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US crime rate at lowest point in decades. Why America is safer now.

The crime rate for serious crimes, including murder, rape, and assault, has dropped significantly since the early 1990s in part because of changes in technology and policing, experts say. 

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Some 1,500 New York Police Department graduates tossed their gloves in the air at the end of ceremonies in Madison Square Garden last month after six months of training at the police academy.

Richard Drew/AP

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The last time the crime rate for serious crime – murder, rape, robbery, assault – fell to these levels, gasoline cost 29 cents a gallon and the average income for a working American was $5,807.

That was 1963.

In the past 20 years, for instance, the murder rate in the United States has dropped by almost half, from 9.8 per 100,000 people in 1991 to 5.0 in 2009. Meanwhile, robberies were down 10 percent in 2010 from the year before and 8 percent in 2009.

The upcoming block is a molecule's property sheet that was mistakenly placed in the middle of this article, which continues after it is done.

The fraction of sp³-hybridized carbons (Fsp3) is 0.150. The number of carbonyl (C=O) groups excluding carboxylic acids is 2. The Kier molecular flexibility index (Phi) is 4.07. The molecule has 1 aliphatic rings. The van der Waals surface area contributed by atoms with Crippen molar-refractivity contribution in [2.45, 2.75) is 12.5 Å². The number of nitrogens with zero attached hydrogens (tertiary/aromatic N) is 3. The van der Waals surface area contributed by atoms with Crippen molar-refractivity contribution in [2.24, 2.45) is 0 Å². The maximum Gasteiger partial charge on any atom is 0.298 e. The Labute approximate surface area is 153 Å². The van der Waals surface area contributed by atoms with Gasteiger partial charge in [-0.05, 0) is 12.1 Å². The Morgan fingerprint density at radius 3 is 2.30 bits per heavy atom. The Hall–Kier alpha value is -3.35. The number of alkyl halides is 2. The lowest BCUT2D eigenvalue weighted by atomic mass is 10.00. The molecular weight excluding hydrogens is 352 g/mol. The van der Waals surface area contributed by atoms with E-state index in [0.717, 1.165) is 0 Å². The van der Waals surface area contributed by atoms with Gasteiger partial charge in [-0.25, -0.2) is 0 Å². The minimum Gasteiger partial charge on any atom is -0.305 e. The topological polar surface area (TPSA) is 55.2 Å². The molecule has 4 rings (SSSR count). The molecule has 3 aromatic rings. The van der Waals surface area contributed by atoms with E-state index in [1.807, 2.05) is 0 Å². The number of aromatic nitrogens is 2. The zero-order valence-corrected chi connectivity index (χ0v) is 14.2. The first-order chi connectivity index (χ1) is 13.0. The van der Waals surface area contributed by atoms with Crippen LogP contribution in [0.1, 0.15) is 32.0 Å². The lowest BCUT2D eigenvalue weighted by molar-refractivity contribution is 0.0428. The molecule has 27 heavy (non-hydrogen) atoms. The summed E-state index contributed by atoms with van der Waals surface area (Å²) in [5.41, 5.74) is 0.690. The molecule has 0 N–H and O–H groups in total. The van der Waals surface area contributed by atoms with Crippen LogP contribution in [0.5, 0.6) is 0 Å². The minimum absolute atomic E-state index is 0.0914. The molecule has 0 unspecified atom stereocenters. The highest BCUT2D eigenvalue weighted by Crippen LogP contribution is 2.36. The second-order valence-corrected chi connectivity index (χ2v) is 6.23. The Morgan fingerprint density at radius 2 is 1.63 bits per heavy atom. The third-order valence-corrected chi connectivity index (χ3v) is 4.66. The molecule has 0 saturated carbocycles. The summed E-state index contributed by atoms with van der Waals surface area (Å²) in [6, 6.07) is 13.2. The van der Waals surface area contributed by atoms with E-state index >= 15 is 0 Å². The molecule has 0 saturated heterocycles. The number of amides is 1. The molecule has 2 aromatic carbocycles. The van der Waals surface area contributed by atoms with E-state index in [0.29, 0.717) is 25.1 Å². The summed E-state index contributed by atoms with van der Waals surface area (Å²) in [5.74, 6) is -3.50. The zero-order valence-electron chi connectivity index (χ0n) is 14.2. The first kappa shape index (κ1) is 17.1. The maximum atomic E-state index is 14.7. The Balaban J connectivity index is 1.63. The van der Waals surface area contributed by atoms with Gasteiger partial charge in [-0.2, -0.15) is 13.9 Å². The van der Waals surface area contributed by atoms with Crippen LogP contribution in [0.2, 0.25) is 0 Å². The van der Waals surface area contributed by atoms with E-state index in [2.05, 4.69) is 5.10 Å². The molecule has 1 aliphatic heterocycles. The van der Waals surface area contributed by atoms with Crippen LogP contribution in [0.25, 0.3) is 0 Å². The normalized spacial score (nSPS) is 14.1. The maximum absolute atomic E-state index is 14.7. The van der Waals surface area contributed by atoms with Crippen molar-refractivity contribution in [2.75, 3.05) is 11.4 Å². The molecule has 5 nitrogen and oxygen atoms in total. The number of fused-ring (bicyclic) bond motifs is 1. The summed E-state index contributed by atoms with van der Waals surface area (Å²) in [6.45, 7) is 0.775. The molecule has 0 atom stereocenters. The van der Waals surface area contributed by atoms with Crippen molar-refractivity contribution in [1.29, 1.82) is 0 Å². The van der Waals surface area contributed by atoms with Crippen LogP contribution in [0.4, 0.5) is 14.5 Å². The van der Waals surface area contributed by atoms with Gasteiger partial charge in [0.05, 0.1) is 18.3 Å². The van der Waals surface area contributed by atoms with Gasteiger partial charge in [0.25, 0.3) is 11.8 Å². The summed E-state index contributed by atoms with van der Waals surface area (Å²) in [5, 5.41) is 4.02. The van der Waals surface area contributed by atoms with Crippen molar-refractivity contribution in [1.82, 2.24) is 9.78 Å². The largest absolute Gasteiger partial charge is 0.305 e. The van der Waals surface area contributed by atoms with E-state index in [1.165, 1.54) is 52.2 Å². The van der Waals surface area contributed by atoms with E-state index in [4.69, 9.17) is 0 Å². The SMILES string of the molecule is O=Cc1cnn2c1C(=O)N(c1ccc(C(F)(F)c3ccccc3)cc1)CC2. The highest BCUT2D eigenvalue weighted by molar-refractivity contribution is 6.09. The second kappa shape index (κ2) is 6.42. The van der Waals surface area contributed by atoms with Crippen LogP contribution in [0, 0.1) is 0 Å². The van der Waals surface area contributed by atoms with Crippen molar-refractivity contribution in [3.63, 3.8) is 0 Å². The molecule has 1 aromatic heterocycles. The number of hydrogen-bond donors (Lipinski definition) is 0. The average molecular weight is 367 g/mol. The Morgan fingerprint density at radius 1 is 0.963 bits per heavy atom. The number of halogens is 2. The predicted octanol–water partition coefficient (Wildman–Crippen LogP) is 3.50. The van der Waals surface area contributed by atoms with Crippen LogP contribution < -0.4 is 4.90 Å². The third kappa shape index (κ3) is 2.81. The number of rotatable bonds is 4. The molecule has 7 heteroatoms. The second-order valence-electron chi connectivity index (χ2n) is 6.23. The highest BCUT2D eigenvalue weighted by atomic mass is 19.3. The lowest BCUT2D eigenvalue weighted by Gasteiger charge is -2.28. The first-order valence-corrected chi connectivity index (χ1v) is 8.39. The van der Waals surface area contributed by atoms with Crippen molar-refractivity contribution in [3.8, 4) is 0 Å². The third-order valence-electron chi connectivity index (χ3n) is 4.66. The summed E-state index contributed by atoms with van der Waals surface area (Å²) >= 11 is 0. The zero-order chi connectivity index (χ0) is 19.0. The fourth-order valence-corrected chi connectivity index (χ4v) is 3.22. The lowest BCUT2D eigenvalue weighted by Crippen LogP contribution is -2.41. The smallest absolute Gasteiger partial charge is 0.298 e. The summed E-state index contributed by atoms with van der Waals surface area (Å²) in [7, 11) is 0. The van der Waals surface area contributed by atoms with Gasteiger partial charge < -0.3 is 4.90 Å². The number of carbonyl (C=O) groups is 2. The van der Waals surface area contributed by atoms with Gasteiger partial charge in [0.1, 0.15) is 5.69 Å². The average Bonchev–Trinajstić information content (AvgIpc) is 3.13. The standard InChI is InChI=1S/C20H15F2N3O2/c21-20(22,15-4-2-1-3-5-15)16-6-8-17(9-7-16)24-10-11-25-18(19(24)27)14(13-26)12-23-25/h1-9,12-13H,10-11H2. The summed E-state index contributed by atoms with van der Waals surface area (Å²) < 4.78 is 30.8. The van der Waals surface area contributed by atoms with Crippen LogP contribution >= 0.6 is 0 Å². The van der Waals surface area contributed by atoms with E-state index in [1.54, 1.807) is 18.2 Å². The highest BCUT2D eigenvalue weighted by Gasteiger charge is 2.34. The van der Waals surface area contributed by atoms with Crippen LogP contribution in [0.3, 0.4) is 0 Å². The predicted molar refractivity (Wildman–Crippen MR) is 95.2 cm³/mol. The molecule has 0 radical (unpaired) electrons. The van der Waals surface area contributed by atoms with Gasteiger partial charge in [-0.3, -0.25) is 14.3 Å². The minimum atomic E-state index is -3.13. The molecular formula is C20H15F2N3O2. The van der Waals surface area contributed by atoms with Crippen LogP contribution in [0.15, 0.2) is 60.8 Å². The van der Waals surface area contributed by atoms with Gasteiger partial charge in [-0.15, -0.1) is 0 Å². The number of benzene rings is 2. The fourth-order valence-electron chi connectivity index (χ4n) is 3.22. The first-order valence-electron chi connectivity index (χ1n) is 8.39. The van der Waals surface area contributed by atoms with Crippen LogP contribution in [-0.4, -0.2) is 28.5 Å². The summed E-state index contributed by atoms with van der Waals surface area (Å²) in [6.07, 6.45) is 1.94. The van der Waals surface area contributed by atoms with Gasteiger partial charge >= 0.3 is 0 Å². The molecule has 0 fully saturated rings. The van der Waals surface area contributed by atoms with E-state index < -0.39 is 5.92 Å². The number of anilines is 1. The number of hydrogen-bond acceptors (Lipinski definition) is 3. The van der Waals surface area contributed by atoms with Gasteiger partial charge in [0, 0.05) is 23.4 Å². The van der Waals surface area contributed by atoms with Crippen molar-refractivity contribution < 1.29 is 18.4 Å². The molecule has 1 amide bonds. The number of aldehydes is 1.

The declines are not just a blip, say criminologists. Rather, they are the result of a host of changes that have fundamentally reversed the high-crime trends of the 1980s. And these changes have taken hold to such a degree that the drop in crime continued despite the recent recession.

Because the pattern "transcends cities and US regions, we can safely say crime is down," says James Alan Fox, a criminologist at Northeastern University in Boston. "We are indeed a safer nation than 20 years ago."

He and others give four main reasons for the decline:

  • Increased incarceration, including longer sentences, that keeps more criminals off the streets.
  • Improved law enforcement strategies, including advances in computer analysis and innovative technology.
  • The waning of the crack cocaine epidemic that soared from 1984 to 1990, which made cocaine cheaply available in cities across the US.
  • The graying of America characterized by the fastest-growing segment of the US population – baby boomers – passing the age of 50.
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